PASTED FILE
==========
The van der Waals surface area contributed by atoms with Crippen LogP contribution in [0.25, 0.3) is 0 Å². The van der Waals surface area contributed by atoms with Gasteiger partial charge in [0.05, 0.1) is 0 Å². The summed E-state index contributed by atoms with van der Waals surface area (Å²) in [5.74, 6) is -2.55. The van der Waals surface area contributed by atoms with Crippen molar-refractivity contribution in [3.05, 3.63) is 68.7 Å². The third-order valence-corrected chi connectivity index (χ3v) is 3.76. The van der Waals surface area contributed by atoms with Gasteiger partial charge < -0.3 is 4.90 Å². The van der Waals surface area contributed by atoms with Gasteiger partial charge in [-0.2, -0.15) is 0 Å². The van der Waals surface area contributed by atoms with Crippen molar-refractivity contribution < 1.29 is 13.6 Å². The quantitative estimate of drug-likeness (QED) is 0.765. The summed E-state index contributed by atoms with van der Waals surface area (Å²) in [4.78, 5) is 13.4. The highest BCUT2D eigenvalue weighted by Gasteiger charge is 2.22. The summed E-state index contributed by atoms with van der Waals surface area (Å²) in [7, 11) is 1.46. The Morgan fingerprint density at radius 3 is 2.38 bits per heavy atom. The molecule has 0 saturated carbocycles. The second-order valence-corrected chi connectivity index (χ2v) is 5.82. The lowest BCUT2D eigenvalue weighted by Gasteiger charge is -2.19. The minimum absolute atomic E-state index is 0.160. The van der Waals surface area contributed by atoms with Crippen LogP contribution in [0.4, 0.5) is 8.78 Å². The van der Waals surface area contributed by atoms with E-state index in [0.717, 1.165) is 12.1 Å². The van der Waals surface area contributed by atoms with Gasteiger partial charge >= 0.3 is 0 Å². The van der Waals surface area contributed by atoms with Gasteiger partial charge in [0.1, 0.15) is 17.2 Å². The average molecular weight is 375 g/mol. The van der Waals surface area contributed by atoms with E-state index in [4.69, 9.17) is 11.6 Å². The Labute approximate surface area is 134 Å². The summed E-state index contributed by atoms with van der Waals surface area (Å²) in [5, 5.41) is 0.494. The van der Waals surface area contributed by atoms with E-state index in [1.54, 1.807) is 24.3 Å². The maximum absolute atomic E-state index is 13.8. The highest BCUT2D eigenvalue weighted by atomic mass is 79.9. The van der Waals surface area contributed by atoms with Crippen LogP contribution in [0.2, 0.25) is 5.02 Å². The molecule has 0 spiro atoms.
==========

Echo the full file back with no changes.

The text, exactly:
The van der Waals surface area contributed by atoms with Crippen LogP contribution in [0.25, 0.3) is 0 Å². The van der Waals surface area contributed by atoms with Gasteiger partial charge in [0.05, 0.1) is 0 Å². The summed E-state index contributed by atoms with van der Waals surface area (Å²) in [5.74, 6) is -2.55. The van der Waals surface area contributed by atoms with Crippen molar-refractivity contribution in [3.05, 3.63) is 68.7 Å². The third-order valence-corrected chi connectivity index (χ3v) is 3.76. The van der Waals surface area contributed by atoms with Gasteiger partial charge < -0.3 is 4.90 Å². The van der Waals surface area contributed by atoms with Gasteiger partial charge in [-0.2, -0.15) is 0 Å². The van der Waals surface area contributed by atoms with Crippen molar-refractivity contribution < 1.29 is 13.6 Å². The quantitative estimate of drug-likeness (QED) is 0.765. The summed E-state index contributed by atoms with van der Waals surface area (Å²) in [4.78, 5) is 13.4. The highest BCUT2D eigenvalue weighted by Gasteiger charge is 2.22. The summed E-state index contributed by atoms with van der Waals surface area (Å²) in [7, 11) is 1.46. The Morgan fingerprint density at radius 3 is 2.38 bits per heavy atom. The molecule has 0 saturated carbocycles. The second-order valence-corrected chi connectivity index (χ2v) is 5.82. The lowest BCUT2D eigenvalue weighted by Gasteiger charge is -2.19. The minimum absolute atomic E-state index is 0.160. The van der Waals surface area contributed by atoms with Crippen LogP contribution in [0.4, 0.5) is 8.78 Å². The van der Waals surface area contributed by atoms with E-state index in [0.717, 1.165) is 12.1 Å². The van der Waals surface area contributed by atoms with Gasteiger partial charge >= 0.3 is 0 Å². The van der Waals surface area contributed by atoms with Gasteiger partial charge in [0.1, 0.15) is 17.2 Å². The average molecular weight is 375 g/mol. The van der Waals surface area contributed by atoms with E-state index in [4.69, 9.17) is 11.6 Å². The Labute approximate surface area is 134 Å². The summed E-state index contributed by atoms with van der Waals surface area (Å²) in [5, 5.41) is 0.494. The van der Waals surface area contributed by atoms with E-state index in [1.54, 1.807) is 24.3 Å². The maximum absolute atomic E-state index is 13.8. The highest BCUT2D eigenvalue weighted by atomic mass is 79.9. The van der Waals surface area contributed by atoms with Crippen LogP contribution in [0.2, 0.25) is 5.02 Å². The molecule has 0 spiro atoms.